Searches for jobs which have the first command line argument anywhere in its output from qstat. For example, if I submitted a much of jobs named 'fcc_convergence_E_K' where E and K are indices tracking energy cutoff and kpoint mesh, and I know that I made a mistake in the queue file. They can all be easily killed with this command. Alternatively, if you use your username you can unilaterally terminate all of your jobs.

~ $ cat ~/bin/qkill
qstat | grep $1 | grep $USER | awk –F”.” ‘{print $1}’ | while read i; do qdel $i; done

~ $ qkill sjk648


Output the resource list for the job in question. Useful for investigating why the job isn't running correctly. In the example below the job is running on node27.

~ $ cat ~/bin/jnode


qstat -f $1 | sed -n '/exec_host/,/Hold_Types/p' | grep -v Hold

 ~ # qstat -f 184525 | sed -n '/exec_host/,/Hold_Types/p' | grep -v Hold

exec_host = node27.cl.northwestern.edu/7+node27.cl.northwestern.edu/6+node 27.cl.northwestern.edu/5+node27.cl.northwestern.edu/4+node27.cl.northwestern.edu/3+node27.cl.northwestern.edu/2+node27.cl.northwestern.edu/+node27.cl.northwestern.edu/0

Bash Tips


Turn a simple one liner into a single command which can be issued from the command line. To add an alias for your session, you can add it by doing:

echo 'alias command' >> ~/.bash_alias 

Some alias' that I personally like, and use:
alias pal=‘ssh -Y sjk648@palestrina’

alias vcl='if [ -e OUTCAR ]; then gzip -fq OUTCAR; fi; if [ -e CHGCAR ]; then gzip -fq CHGCAR; fi; if [ -e WAVECAR ]; then gzip -fq WAVECAR; fi && rm -f PROCAR vasprun.xml‘

alias fl=‘find ~/ -type f -size +200000k -exec ls -lh {} \; | awk '{ print $9 ": " $5 }‘


Allows you to run a process which will keep going after the session is closed. stderr and stdout are written to a file (nohup.out by default).

~ $ nohup long_script.sh

(appends output to nohup.out, keeps running in current shell)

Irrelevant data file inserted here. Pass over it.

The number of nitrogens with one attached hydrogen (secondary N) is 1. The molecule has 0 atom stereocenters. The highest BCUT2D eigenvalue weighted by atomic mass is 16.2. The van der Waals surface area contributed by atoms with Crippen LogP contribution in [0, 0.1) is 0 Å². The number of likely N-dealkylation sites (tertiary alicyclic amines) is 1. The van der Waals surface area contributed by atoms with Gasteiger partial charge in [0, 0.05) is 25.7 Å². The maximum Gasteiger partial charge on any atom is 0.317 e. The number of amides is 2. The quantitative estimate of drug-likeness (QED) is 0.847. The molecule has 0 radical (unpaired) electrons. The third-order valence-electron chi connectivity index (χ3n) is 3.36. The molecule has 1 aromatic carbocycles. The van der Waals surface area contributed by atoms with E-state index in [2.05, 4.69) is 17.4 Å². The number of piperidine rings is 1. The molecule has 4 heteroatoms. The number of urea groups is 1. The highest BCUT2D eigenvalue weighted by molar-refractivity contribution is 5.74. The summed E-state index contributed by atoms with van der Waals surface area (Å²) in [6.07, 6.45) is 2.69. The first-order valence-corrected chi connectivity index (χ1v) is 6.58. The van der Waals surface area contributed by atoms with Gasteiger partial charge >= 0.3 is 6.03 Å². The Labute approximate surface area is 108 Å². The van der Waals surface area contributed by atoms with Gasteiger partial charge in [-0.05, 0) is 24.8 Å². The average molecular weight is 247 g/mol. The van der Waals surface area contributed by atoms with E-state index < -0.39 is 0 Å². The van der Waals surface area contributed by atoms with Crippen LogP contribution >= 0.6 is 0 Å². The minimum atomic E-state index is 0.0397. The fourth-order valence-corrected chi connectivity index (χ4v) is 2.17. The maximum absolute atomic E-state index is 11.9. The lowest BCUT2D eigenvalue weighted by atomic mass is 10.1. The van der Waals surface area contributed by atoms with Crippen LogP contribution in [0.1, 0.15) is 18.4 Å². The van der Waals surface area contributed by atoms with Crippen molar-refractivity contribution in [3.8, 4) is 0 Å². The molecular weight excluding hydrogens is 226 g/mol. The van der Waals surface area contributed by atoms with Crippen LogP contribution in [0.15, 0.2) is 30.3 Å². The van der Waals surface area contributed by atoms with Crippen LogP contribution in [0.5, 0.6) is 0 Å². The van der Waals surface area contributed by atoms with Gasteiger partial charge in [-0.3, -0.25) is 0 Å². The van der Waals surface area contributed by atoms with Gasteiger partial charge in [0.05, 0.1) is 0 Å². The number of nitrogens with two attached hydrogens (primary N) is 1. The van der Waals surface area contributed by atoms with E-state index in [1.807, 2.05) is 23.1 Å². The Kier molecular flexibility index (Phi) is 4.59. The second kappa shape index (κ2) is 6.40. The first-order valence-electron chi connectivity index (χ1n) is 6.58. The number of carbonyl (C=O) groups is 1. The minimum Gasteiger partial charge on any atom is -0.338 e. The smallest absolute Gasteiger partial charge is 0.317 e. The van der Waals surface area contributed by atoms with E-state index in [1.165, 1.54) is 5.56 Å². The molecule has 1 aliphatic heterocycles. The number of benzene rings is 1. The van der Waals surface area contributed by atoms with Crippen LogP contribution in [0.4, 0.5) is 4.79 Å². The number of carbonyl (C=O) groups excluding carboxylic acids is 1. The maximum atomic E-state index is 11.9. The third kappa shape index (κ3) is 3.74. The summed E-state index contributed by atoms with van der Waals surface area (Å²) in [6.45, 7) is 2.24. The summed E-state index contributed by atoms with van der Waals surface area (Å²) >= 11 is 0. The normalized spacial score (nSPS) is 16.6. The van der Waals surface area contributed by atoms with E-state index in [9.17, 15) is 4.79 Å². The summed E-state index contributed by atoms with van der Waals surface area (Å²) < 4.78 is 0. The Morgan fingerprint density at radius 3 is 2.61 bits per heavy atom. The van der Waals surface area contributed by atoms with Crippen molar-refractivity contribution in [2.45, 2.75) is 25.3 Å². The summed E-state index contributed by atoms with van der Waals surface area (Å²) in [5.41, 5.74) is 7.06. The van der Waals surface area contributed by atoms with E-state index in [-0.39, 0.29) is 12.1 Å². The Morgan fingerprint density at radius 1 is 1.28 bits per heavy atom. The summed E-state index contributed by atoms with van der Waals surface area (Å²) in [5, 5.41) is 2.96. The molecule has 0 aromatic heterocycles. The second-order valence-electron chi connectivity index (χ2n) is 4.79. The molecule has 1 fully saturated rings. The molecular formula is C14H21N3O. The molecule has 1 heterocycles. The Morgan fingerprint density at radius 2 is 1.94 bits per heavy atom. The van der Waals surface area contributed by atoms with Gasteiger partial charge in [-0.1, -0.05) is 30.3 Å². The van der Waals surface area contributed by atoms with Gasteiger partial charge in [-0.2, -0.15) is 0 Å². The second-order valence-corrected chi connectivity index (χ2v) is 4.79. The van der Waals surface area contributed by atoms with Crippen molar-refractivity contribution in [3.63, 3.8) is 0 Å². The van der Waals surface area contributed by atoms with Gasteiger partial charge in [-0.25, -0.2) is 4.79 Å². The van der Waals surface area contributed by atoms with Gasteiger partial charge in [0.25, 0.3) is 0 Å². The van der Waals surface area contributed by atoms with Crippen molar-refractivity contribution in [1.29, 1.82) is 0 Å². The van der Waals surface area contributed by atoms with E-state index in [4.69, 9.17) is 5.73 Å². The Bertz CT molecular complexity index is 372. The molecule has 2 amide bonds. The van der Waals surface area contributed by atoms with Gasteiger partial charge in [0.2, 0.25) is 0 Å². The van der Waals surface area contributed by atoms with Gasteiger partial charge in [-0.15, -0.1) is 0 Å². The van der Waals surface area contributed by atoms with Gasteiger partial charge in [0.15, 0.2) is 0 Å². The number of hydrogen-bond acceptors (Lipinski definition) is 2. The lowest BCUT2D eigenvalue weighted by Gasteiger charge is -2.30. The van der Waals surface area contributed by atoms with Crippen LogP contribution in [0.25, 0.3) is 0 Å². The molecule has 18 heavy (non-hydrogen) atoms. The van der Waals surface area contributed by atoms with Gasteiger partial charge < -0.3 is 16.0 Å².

~ $ nohup long_script > long.out 2> long.err &

(appends stdout to long.out, stderr to long.err and runs in background so the current shell is left open)


Allows you to schedule the execution of a process based on the system clock.
crontab file # Adds contents of file to crontab 

Each line of file should look like:
Every 2 hours at :30 30 0/2 * * ?
Every day at 11:45PM 45 23 * * ?
Every Sunday at 1:00AM 0 1 ? * 0
Every last day of month
at 10:00AM and 10:00PM 0 10,22 L * ?

rsync/ rdiff

Can be used to keep a backup of data. Only copies new data, doesn’t recopy everything every time. 

rsync -avze ssh --delete netid@quest.it.northwestern.edu:~/ /backup/path

(Executed locally, this backs up the home directory from quest to the local machine at /backup/path)

rdiff-backup josquin-backup::/etc /backup/josquin/etc

(The command used to backup from one cluster to the others)

sort/ uniq

Sort the contents of a file. Remove duplicate, adjacent lines.

~ $ cat file
6 apples
4 oranges
7 bananas
4 oranges
~ $ cat file | sort –n | uniq
4 oranges
6 apples
7 bananas


stdout | xargs command

Pipe the stdout of some process into xargs and use it as a sequence of arguments for the command


find –name WAVECAR | xargs rm

find –name WAVECAR will find every file named ‘WAVECAR’ in an subdirectory of your current location. Piping this list into ‘xargs rm’ will delete every such file.

Bash one-liners